State Senate President Steve Sweeney has worked with (and battled) governors, members of the Legislature and public-sector unions throughout his public life.
On Friday morning, at a panel discussion at Monmouth University on the pension and public health benefit crisis in the state, he went after a new foe: the public.
Sweeney did not necessarily mean to attack ordinary citizens. After all, they are the ones who have helped him serve as Senate president for as about as long as anyone in state history.
The self-described ironworker from South Jersey said he cannot win the fight to make meaningful and necessary reform on pension and health benefit issues without them.
“The public has not stepped up the way they need to,” Sweeney (D-West Deptford) said. “I put this back on taxpayers to be honest with you. They need to get angry as hell. I’m serious.”
Simply put, Sweeney said it’s the only way he can get his colleagues in the Senate (and the same goes true for the General Assembly) to implement some of the changes his bipartisan Economic and Fiscal Policy Review Committee is suggesting.
“We need the public’s engagement,” he said. “If the public just continues to say we can’t do anything about it, then nothing will get done.”
The other panelists all agreed.
And they agreed it’s not an easy thing to do.
Tom Byrne, the former chairman of the state investment council and co-author of the often-sourced Byrne-Healey report on reducing public sector benefits, said it’s hard to make the public understand how the issue impacts them.
“Getting people to connect the dots between so many of these things (is hard),” he said. “There’s no perfect correlation.
“(But) if you look at our state’s GDP, it’s been growing much more slowly over the last 15 years or so than the nation. We’re in the bottom percentile of all the state’s in the nation. That directly translates to job opportunities.”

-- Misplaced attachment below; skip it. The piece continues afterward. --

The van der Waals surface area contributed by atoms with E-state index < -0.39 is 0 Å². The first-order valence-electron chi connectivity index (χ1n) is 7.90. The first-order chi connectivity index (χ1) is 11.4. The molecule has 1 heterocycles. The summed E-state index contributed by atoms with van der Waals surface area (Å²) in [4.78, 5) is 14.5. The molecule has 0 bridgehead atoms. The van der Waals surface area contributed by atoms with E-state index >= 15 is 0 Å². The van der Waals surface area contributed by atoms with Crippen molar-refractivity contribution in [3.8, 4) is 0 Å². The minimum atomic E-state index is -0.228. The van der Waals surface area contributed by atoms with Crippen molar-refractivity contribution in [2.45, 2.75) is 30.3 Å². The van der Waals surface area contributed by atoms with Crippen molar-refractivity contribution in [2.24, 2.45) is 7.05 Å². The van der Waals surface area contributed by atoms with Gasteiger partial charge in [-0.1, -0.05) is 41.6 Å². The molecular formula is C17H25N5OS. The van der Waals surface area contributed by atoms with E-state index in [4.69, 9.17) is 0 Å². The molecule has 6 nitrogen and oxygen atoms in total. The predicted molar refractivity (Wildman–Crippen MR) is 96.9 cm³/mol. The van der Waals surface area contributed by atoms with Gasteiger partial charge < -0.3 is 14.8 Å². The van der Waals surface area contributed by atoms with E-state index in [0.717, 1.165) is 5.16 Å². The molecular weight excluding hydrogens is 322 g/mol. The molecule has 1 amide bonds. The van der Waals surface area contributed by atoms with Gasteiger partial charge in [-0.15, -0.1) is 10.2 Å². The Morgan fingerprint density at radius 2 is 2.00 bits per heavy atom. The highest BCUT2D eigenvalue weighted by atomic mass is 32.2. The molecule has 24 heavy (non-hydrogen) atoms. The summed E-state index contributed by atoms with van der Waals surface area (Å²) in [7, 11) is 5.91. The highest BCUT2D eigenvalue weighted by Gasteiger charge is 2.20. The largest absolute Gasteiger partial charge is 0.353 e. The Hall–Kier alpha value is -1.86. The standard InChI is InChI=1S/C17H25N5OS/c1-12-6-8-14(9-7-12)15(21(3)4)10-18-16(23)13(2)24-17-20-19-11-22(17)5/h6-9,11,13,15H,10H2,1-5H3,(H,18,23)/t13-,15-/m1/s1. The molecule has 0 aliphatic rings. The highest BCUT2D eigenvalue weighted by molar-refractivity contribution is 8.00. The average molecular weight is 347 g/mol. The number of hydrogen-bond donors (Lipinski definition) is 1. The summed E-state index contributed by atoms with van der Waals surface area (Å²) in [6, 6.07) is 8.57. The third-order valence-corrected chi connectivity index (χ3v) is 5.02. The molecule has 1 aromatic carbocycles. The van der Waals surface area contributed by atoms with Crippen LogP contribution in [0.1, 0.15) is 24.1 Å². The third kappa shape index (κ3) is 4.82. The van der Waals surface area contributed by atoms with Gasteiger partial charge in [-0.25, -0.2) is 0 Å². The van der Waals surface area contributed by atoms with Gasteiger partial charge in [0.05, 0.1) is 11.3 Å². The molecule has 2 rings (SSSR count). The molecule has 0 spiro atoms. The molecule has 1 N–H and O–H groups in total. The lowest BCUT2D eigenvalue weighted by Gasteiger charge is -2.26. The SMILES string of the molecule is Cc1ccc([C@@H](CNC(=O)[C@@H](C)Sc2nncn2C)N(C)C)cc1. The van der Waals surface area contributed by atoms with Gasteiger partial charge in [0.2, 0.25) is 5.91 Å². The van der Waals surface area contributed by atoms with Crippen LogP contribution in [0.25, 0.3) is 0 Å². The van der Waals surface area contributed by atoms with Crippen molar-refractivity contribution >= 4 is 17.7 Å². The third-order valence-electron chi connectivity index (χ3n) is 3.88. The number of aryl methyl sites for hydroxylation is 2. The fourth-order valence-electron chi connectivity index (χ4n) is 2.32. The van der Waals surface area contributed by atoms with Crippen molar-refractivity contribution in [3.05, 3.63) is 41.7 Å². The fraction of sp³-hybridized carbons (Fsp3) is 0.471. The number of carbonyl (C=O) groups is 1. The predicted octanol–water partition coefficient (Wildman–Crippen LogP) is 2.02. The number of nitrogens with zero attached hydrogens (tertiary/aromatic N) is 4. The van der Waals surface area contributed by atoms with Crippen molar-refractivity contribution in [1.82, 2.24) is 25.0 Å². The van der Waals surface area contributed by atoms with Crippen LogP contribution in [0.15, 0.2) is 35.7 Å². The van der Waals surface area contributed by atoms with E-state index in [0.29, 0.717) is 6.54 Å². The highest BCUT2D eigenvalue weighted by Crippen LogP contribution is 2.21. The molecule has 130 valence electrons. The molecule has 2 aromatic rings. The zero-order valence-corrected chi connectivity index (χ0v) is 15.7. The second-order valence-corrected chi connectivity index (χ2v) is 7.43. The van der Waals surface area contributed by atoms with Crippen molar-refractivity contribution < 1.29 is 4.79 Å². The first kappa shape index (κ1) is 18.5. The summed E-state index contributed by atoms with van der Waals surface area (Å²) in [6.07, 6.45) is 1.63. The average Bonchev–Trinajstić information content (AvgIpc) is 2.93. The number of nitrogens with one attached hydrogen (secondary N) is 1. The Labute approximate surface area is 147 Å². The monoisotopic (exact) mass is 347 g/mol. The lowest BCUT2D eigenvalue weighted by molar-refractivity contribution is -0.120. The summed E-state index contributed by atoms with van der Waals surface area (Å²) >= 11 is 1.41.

Peter Reinhart, director of the Kislak Real Estate Institute at Monmouth, said the general public needs to know the minority opposition is controlling the conversation.
“You cannot let this conversation be dominated by trade groups,” he said. “You have to come out of the back woods and come forward and make your voices heard.
“As Sen. Sweeney said, the majority don’t say much it’s time for the majority to speak.”
Sweeney knows this as well as anyone.
He said he is as pro-union as they come.
“I come from a union family,” he said. “My income is derived from a union. Every ounce of food my kids have ever ate came from a union dollar. I am as pro-union person you’ll ever find.
“But, fair is fair.”
Sweeney, who faces opposition from unions during every election, said he will continue to take them one.
He said the state needs to do if it is every going to right itself.
“At the end of the day, things work out when you have a balance table,” he said. “This scale has been tipped. And I’m telling you, I’m ready to go to war on these issues, but the army is the public.
“When the public speaks up it’s amazing how the elected officials respond. When it’s only the special interests in the room, it’s harder for me to convince my members that this is the right thing to do when only certain groups are hollering. So, we’re in it together, it’s a hell of a lot better than when you’re on your own.”
So, instead asking for votes, Sweeney is asking for voices.
He and members of his commission are going across the state, trying to raise awareness. He said he has created a platform and a plan for the public to engage.
Sweeney knows, however, what he is likely to find.
“I guarantee when we go to public meetings there will be public employees screaming us down,” he said. “And I’ll stream those things to my members (and) my members won’t want a taste of that.
“But if we can fill the rooms with taxpayers, I guaranteed we’d have a different outcome.”